Cochran v. Dube

Annotate this Case

330 A.2d 76 (1975)

Mary COCHRAN et al. v. Robert L. DUBE, Sr. et al.

No. 73-207-Appeal.

Supreme Court of Rhode Island.

January 8, 1975.

*77 John F. McBurney, Pawtucket, for plaintiffs.

Keenan, Rice, Dolan & Reardon, Roderick A.J. Cavanagh, Providence, for defendants.


ROBERTS, Chief Justice.

This is a civil action for negligence to recover damages for injuries alleged to have been sustained by the plaintiffs as a result of a motor vehicle collision at the intersection of Newport and Beverage Hill Avenues in the city of Pawtucket. The case was tried to a jury in the Superior Court and resulted in verdicts awarding damages to each of the plaintiffs. The defendants' subsequent motion for a new trial was denied, and they now prosecute an appeal to this court.

It appears from the record that plaintiff Mary Cochran was operating her motor vehicle north on Newport Avenue. In her car as passengers were her three minor children and two other minors, namely, Denise and Ann Marie Bonetti. She testified that as she was making a left turn into Beverage Hill Avenue, a vehicle being operated in a southerly direction on Newport Avenue by Robert L. Dube, Jr., came into collision with the right side of her car.

The defendants contend, among other things, that the trial justice erred in denying their motion to pass the case on the ground that they had been prejudiced by references on plaintiffs' part to the fact that defendants were insured by Travelers Insurance Company. An examination of the transcript discloses that during direct examination one of defendants was asked whether he had been treated by a doctor for his injuries after the accident. The defendant answered: "Yes, several weeks later through Travelers Life Insurance I went to doctor, this doctor."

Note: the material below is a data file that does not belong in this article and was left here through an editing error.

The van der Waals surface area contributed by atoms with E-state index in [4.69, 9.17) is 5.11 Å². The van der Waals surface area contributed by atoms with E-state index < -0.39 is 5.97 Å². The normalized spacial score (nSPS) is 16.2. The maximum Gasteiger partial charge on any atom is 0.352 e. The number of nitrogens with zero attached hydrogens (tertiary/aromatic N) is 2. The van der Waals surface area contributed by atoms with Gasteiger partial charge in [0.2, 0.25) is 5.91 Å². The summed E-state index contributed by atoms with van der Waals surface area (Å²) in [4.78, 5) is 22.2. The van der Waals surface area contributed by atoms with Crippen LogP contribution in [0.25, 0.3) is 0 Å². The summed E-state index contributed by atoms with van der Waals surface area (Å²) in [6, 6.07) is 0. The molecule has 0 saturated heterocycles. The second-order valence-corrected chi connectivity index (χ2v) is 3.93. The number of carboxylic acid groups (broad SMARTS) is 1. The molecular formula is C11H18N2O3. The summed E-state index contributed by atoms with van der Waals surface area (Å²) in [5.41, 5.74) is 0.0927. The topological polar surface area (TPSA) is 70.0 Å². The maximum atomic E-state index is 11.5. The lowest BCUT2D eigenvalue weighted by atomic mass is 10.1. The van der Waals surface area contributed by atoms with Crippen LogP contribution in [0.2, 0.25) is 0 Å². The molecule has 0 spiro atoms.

Thereafter, during cross-examination, plaintiffs' counsel inquired of the doctor whether defendant had come to him for treatment "because * * * Travelers Insurance Company sent him to you." The defendants immediately moved to pass the case, but the court neither ruled thereon nor gave the jury a cautionary instruction. Again, plaintiffs' counsel asked the doctor if a report on defendant's condition had been sent to "Travelers Insurance Company." Again, defendants' motion to pass was held in abeyance.

It further appears that in arguing to the jury plaintiffs' counsel told the jurors that the case was not "Bonetti versus the Dubes, it was Bonetti versus the all powerful Travelers Insurance Company." He also told the jury that Travelers Insurance Company had manipulated the witnesses.

After the jury had retired for its deliberations, the court heard and denied defendants' motion to pass the case. We attach significance to the fact that, in denying defendants' motion to pass, the court appears to have confirmed that plaintiffs' counsel made such a remark to the jury during his summation. The court in denying *78 the motion noted that the insurance company had represented defendants in their cross action and stated with respect to the statements made by plaintiff to the jury: "* * * I think it's quite clear that the plaintiff had a right to argue this to the jury."